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5 strategies to swallow past farm losses and move on

5 strategies to swallow past farm losses and move on

Making a few adjustments will allow you to move forward and aim for profit this year.

Podcast:

http://cashcowfarmer.libsyn.com/ep-014-5-strategies-to-swallow-the-losses-of-2014-2015-0

Most farmers know that 2015 was a tough year. Unless they owned their land free and clear, they probably lost money.

And 2014? It was even worse—twice as bad, in fact.

If you lost $25/acre in 2015, then you likely lost $50/acre in 2014. That’s $75/acre in losses that you have to make up. The problem is bigger than most farmers want to think about.

However, you’re not doomed to repeat those losses in perpetuity. Making a few adjustments will allow you to swallow the losses of the last two years and move forward on an even playing field.

Don’t let losses from unprofitable years become a ball and chain around your business.

Follow these five strategies to wipe away the past and work toward a profitable operation in 2016.

1) Restructure Your Debts

In 2012-13, farmers everywhere souped up their operations, bought new machinery, and built shops. In doing so, they set themselves up for huge payments. And right now, those liabilities are like belts around their necks, cinched tight.

Right now, we’re in a low-interest rate environment, which means that when you’re in a risky business like farming, it’s very hard to get money. So the best thing to do, hands down, is to work with the Farm Service Agency (FSA) and restructure that debt.

Sometimes you have to get creative in order to get interest rates where you want them, but rates of 1.25% on machinery and 2.2% on land are within your grasp.

I can attest to this. I bought some farmland, half with the bank and half with the FSA. My interest rate with the FSA was 2.25% for 40 years on a land deal.

Talk about some beautiful cash flow! I’m basically paying $5,000 a year for half of that land.

2) Manage Cash Flow With Commodity Loans on Inventory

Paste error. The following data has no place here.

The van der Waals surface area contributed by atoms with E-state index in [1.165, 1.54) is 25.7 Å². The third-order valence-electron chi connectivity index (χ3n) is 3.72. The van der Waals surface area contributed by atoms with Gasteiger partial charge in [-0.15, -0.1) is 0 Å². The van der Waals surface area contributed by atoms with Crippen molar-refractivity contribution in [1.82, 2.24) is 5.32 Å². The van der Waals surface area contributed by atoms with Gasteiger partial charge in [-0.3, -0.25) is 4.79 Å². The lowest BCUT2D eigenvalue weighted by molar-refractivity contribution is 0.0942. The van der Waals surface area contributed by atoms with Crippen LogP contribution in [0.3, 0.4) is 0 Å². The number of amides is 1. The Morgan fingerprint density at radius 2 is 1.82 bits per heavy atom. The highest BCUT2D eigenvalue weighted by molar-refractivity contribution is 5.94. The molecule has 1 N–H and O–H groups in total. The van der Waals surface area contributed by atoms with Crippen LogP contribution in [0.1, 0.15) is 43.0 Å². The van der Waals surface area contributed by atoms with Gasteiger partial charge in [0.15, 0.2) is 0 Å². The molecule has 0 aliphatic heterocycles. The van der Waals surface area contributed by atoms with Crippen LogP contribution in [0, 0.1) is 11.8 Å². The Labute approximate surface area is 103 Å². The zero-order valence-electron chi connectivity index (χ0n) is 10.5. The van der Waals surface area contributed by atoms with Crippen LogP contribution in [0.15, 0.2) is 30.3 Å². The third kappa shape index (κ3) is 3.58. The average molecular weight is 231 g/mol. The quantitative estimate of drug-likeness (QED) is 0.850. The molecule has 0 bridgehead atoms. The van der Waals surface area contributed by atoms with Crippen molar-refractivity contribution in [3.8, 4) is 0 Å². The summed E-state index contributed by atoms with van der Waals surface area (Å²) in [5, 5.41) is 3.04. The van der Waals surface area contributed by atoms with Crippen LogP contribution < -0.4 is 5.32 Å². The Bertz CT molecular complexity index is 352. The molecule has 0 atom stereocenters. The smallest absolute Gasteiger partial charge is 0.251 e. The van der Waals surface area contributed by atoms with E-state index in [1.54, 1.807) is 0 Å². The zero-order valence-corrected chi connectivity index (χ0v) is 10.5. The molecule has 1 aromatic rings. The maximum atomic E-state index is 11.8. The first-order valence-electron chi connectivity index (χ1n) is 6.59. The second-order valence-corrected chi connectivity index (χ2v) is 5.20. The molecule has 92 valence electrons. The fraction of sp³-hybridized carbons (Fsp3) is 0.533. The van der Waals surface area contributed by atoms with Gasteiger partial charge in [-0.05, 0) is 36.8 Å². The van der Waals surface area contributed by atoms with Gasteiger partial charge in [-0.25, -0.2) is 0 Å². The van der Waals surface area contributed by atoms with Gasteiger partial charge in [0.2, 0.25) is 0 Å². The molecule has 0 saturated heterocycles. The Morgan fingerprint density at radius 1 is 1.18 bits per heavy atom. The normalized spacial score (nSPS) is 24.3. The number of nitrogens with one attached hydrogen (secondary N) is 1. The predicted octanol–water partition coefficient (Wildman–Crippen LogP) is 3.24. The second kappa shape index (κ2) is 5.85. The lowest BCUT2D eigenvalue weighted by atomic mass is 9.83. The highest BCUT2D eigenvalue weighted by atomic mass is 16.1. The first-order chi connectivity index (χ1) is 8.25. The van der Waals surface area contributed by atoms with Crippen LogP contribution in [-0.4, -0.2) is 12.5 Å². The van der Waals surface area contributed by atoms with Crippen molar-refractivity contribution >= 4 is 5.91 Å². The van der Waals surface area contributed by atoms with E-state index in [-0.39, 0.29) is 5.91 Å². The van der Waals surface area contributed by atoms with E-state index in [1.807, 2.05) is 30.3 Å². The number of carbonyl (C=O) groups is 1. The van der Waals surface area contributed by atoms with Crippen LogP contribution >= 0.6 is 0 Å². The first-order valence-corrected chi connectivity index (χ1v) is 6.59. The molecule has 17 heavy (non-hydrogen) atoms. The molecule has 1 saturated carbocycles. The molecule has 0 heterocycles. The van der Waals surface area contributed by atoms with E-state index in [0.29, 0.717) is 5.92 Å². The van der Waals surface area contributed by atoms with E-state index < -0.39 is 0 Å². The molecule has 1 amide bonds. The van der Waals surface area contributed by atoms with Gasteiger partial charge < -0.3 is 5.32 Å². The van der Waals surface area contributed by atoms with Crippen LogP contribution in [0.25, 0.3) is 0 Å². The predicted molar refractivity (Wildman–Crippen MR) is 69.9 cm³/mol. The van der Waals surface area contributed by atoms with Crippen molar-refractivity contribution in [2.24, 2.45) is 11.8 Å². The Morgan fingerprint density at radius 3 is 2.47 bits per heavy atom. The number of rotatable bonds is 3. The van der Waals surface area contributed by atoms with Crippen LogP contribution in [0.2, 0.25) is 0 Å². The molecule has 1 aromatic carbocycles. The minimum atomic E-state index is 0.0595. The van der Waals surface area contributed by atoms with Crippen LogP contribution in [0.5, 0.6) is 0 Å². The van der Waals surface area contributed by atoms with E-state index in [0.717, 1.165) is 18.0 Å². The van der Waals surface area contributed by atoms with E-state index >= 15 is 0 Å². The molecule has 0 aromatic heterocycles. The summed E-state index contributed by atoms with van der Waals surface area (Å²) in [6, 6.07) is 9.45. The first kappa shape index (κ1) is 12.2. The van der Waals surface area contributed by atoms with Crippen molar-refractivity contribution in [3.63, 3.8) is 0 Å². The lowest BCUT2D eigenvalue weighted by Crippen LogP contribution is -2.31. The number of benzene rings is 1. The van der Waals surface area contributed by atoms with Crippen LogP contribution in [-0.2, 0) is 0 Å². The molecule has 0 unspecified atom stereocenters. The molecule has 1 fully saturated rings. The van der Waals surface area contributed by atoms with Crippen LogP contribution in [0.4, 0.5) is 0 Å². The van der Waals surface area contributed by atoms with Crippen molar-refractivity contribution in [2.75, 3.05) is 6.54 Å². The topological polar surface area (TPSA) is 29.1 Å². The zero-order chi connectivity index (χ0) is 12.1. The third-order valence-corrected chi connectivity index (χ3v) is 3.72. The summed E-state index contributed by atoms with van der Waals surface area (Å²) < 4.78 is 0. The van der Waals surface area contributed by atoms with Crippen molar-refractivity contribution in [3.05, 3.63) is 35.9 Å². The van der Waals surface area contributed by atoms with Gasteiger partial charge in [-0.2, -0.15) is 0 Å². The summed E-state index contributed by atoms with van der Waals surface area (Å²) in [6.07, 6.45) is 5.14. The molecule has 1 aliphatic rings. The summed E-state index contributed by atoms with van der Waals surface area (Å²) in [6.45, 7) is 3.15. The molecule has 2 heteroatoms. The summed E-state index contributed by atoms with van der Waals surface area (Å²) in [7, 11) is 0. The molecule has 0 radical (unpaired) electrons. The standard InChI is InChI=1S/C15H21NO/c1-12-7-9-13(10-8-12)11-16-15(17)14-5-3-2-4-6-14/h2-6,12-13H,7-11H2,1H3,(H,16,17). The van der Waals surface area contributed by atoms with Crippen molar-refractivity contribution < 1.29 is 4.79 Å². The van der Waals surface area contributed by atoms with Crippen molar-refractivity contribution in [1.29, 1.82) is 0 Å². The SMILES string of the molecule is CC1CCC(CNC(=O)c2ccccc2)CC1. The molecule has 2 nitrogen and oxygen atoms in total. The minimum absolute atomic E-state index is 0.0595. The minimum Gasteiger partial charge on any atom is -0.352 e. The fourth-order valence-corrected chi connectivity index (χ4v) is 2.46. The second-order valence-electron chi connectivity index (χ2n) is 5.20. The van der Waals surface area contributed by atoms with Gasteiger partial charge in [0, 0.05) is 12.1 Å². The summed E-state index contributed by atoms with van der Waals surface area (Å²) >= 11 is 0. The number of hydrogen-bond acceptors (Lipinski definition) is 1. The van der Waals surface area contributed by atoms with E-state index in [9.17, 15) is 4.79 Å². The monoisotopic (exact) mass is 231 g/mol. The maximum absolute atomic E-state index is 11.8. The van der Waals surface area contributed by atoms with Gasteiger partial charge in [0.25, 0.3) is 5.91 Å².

Debt has a drastic impact on your cash flow. Farmers usually sell crops one or two times a year and only have an inflow of cash during those times. So we have to borrow money and use our operating lines in the meantime.

But if those operating lines are stressed out from losing money in 2014-2015, they might not have additional space. What to do?

One way of getting additional cash flow is to take a commodity loan on those grains that aren’t sold yet—the ones sitting in the bin in the farm or at the co-op. If you do this, you can get low-interest debt to cash flow your operation until your marketing plan (see below) executes your goal.

3) Requote Cash Rent, Split Payment Up, or Drop Unprofitable Land

This is probably the hardest one to go through with.

I’ve seen so many examples of farmers paying too much for cash rent. Here’s one:

There was a farmer who was paying $350/acre cash rent. He went to his landlord asking to adjust the rent to $325, which the landlord quickly refused.

The landlord went out on the market looking for more than $350 and ended up getting . . . $200! He was so greedy that he wouldn’t take $25 less, and he ended up getting $200 because that was what the market was paying.

The moral? If your cash rent is drowning you, let it go. Your first reaction might be to average your machinery cost per acre. But just let it go.

Of course, be a gentleman about it, as I’ve talked about before. Try to help your landlord out, and don’t burn bridges. If you can’t get a better requoted cash rent, and you’re not brave enough to let it go, split the payment up differently.

Let’s say you’re paying $200 in cash rent. Do $100 down, and $102 in the fall. The extra $2 isn’t going to cost you anything, and it might be enough to put the landlord over the edge, since he or she is getting a smidge more.

4) Max Out Government Programs

Farmers have subsidies with the government, and you’ve got to max them out. Otherwise, you’re losing out.

Make sure you’ve got CRP income for land that’s not productive right now. CSP, Equip, and NRCS are other programs to look at.

You’ve got to spend time in the FSA office if you want to make money there.

5) Make a Plan for Grain Marketing

Every farmer needs a grain marketing plan. That’s priority #1.

You’ve likely got a lot of crops from 2015. You’ll need a plan to break up the inventory into marketable units, so that when 2016 harvest comes—and it will come faster than you think—you have a plan.

Ideally, you want to be one year ahead in your marketing. You’ll want to have almost all of that 2016 crop marketed, with prices locked in, before you harvest. And, if you’ve got grain storage, you can work the basis with it.

Your banker’s going to love you if you’re one year ahead, and you’ll be happier and more stress-free.

Conclusion

The years 2014 and 2015? They’re history – unless you’re still paying for them. Let’s keep the past in the past, and move forward without dragging our debts behind us.

To get more help on making it through tough times, check this out.


The opinions of the author are not necessarily those of Farm Futures or Penton Agriculture.

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